Given the overheated rhetoric, it would be easy to think that America is more racially polarized in 2014 than it’s ever been. But imagine if one of the most popular African-American entertainers of our time – someone on the level of Kanye West or Samuel L. Jackson – were coerced into appearing in a movie cartoonishly dressed as a stereotypical cannibal, wearing a leopard-skin loincloth.
That’s what happened to the great jazzman Louis Armstrong in the 1932 short film “Rhapsody in Black and Blue,” and it’s one of several eye-openers recounted in Duke University professor Thomas Brothers’ new book, “Louis Armstrong: Master of Modernism” (Norton, 594 pages). But in Brothers’ telling, such indignities were part of the Faustian bargain for black artists during America’s segregation era.
“ ‘When It’s Sleepy Time Down South’ was Armstrong’s theme song all through the ’50s,” Brothers said. “It’s this highly romanticized vision of Southern happiness where the slaves were content and spent their days singing – ‘darkies crooning under a pale moon.’ Armstrong sang that twice every show, at the beginning and the end, but it was protection for him. He may have been the best trumpet player and most interesting singer in America, but he had no designs on social progress, which should not be surprising. He had a fifth-grade education and grew up under Jim Crow segregation, disenfranchised in a position of political powerlessness. He was not engaged politically very much.”
Even so, Armstrong still pushed back when and where he felt he could. Armstrong refused to play in his hometown of New Orleans for almost a decade after the city banned integrated bands in the mid-1950s. And Brothers opens “Master of Modernism” with an amazing scene from Memphis in 1931.
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After spending a night in jail for sitting next to a white woman on a bus (his manager’s wife), Armstrong performed for an audience that included the cops who arrested him. So he opened the show with a song dedicated to the Memphis Police Department, “I’ll Be Glad When You’re Dead, You Rascal You.” The fact that Armstrong did not openly challenge segregation was probably the only reason he got away with that.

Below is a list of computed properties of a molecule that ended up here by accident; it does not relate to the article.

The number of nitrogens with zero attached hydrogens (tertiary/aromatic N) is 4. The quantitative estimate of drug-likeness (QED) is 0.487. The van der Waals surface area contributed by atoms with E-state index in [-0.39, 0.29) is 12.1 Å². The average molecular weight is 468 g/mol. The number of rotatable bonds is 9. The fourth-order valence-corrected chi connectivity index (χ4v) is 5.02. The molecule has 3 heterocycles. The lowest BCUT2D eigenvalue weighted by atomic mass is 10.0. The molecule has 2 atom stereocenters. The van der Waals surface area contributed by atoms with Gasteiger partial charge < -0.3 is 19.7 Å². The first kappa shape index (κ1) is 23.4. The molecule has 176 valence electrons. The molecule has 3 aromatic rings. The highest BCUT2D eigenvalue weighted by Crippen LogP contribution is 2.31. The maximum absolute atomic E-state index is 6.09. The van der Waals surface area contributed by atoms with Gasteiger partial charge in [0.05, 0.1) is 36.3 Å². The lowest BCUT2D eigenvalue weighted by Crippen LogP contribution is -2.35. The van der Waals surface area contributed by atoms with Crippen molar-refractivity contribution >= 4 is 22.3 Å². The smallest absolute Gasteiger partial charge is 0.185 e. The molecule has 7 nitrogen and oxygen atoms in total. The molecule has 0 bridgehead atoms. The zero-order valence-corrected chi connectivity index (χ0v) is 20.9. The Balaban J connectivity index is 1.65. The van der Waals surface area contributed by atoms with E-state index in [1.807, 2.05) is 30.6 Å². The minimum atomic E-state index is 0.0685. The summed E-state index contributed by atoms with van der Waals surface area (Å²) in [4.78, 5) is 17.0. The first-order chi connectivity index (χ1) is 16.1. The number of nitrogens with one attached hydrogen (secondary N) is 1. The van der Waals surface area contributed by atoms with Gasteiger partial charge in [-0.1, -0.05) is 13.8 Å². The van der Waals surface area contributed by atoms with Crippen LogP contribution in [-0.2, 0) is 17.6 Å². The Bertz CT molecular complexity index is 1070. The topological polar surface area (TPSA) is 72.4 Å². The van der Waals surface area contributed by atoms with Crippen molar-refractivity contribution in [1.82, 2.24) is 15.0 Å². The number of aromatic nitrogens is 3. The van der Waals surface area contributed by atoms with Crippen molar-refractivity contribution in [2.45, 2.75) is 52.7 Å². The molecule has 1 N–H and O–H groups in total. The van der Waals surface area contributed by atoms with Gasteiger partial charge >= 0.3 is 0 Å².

As one of the world’s foremost authorities on Armstrong, Brothers is the perfect guide for a tour through his musical and racial legacy. Brothers began his serious study of Armstrong by editing a 2001 collection of his writings, “Louis Armstrong, In His Own Words: Selected Writings.”
That led to a second book, 2007’s “Louis Armstrong’s New Orleans,” largely based on thousands of hours of oral-history tape recordings of Armstrong and other Crescent City musicians. Then Brothers decided to write a third book covering the period immediately after Armstrong moved from New Orleans to Chicago.
“These were the glory years of Armstrong’s career, 1922 to 1932, when he had the most historical impact and was ‘The Man,’ ” Brothers said. “He invented a solo style of trumpet that might be the most influential in jazz history, as well as a singing style that was a big influence on Ella Fitzgerald, Billie Holiday, Bing Crosby. Virtually all jazz singing comes from him doing the repertoire of popular songs that everybody knew.”
Armstrong had just turned 21 when he arrived in Chicago in 1921 to join the band of another New Orleans expatriate, King Oliver. Through stints in various bands and on Broadway, Armstrong forged a hugely influential style of trumpet-playing that combined the loose swing of New Orleans with classical precision. As Brothers writes, Armstrong’s music even became an instrument of budding African-American consciousness during the “Great Migration” northward during the 1920s and ’30s.
At the same time, Armstrong was very conscious of his second-class status in Jim Crow America, and just as determined to move up the economic ladder. So in the 1930s, he began making recordings aimed at the white market, singing “Stardust,” “Mack the Knife” and other popular songs of the day.
The strategy worked and Armstrong became the top-selling record-maker in America, but many of his African-American peers branded him as a sellout or worse. In 1949, bandleader Dizzy Gillespie would dismiss Armstrong as “the plantation character that so many of us … younger men … resent.”
Armstrong, who died in 1971, would have this image for the rest of his life. He was “Satchmo,” the elder square who sold out with soft hits like “Hello, Dolly!” But as Brothers points out, that wasn’t fair given the magnitude of oppression Armstrong faced.
“Race was the ever-present elephant in the room,” Brothers writes. “It affected Armstrong every day and every moment of his life, on different levels simultaneously. Today we live in a country that yearns for ‘postracial’ harmony, which makes it comfortable to ignore this distant reality and concentrate instead on the astonishing splendor of his music.”
Succeeding generations of black musicians who followed in Armstrong’s wake certainly didn’t have an easy ride. Still, the obstacles they had to face weren’t quite as daunting.
“Miles Davis, for example, came from a different generation and a much more privileged background,” Brothers said. “His father was wealthy and owned property, he was well-educated and did not have to present himself in the white world as Louis Armstrong did. Things had changed enough by the 1950s that he didn’t have to dress up like a cannibal.”